To use this feature you first need to set the path to where your ARCHICAD is installed. Open the package settings again and copy the respective item from the left to the right pane. Change the path accordingly.

Afterwards drag and drop a folder with your 'gsm' (I recommend different folders for different gsm's) into Sublime Text and then create a Sublime project via Project > Save Project As…. Other benefits are a better working 'goto', 'auto completion', and the possibility to fast switch between different coding sessions on various gsm's. All the files inside the folder you just dragged into Sublime Text will be visible in the sidebar, and can also easily be accessed via the quick open palette.
For all the possible ways to structure your folders see below

You can now use the the two conversion options in Tools > GDL. For a quick access both items are reachable via a right mouse click on the editor pane. There are also key bindings on each.
The default for Convert to script (gsm β†’ hsf/gdl) is ctrl+shift+H. Build GSM from HSF (hsf/gdl β†’ gsm) has ctrl+shift+alt+G assigned OOTB. Of course these can be adjusted to your taste.


If you convert between HSF and GSM the default place will be next to each other. However you can define a global default path (see example below) where any GSMs should be deployed to. This is useful if you have a central library already linked in Archicad.
Of course you can overwrite this behavior by having a path on project basis. This can be set by opening the corresponding .sublime-project file and adding:

        "proj_gsm_path": "C:/Users/runxel/gsm-dev"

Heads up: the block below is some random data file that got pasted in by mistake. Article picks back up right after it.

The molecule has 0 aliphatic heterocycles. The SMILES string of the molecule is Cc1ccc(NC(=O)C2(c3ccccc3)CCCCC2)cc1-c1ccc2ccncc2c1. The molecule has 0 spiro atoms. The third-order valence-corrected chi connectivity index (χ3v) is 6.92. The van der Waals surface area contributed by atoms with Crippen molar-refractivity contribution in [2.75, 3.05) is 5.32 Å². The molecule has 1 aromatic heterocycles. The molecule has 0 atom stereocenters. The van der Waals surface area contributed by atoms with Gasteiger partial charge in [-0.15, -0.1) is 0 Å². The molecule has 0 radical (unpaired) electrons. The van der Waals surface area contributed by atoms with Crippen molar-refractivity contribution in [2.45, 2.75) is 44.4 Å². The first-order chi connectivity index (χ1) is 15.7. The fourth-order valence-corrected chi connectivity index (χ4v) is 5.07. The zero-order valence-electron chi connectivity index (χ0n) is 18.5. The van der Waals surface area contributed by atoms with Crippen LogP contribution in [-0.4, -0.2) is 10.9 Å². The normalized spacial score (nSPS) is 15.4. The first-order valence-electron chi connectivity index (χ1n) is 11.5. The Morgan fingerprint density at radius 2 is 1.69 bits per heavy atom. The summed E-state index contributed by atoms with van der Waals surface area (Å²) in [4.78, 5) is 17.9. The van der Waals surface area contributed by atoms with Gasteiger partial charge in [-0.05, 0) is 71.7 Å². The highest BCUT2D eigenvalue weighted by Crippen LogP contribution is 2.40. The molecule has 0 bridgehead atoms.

If you substitute the path with "default" you can mimic the standard behavior: the GSM will be built next to the HSF. This is useful if you have set a global path in the package settings. Remember: Project settings override global settings.

Note: There's no path checking implemented at the moment! You have to take care by yourself that you're allowed to write at the paths accordingly.


Let's have a look on how you can organize your folder structure!
(Please note: the names are just examples.)

The basic structure looks like this:

<Project Root Folder>
 β”œβ”€ example object\..     # <- this is the HSF; the folder with the script parts
 └─ example object.gsm

Simple, right?

But what if you deploy a nested folder structure, like below? In this case you can make use of the 'sub root' feature, which let's you dig into a nested structure (can be arbitrarily deep, but keep in mind you might run in the hard 255 path character limit of Windows).

<Project Root Folder>
 β”œβ”€ .editorconfig
 β”œβ”€ docs\..
 β”œβ”€ images\..
 └─ Objects\
 	β”œβ”€ Object-1\..
	β”œβ”€ Object-2\..
	└─ Object-3\             ## be sure that the outer AND
	   β”œβ”€ Object-3\          ## the inner folder AND also
	   β”‚  └─ (all scripts)
	   └─ Object-3.gsm       ## the .gsm share exactly the same name!

What you can do is to declare a new 'root'.
All you need to do is to put the following statement into your .sublime-project file:

	"root": "Objects"
	// for deeper nesting use forward slashes: "Objects/deeper"

You could even point to one of the objects directly to circumvent the selection dialog.

Another and very comfortable way is to tell GDL-Sublime it should convert the current GDL being edited everytime you save the GDL:

	"convert_on_save": true

Note: Multi root environments are not supported at the moment.

Syntax Settings Example:

	"AC_path": "C:/Program Files/GRAPHISOFT/ARCHICAD 23",
	"color_scheme": "Packages/GDL/GDL-dark.sublime-color-scheme",
	"global_gsm_path": "D:/office/aclibrary"

The AC_path can be overwritten in your .sublime-project file.


Does this plugin help you in your daily work, or you just want to say thanks?
Countless hours went into the development of GDL-Sublime.
Please consider donating to sustain working on this plugin!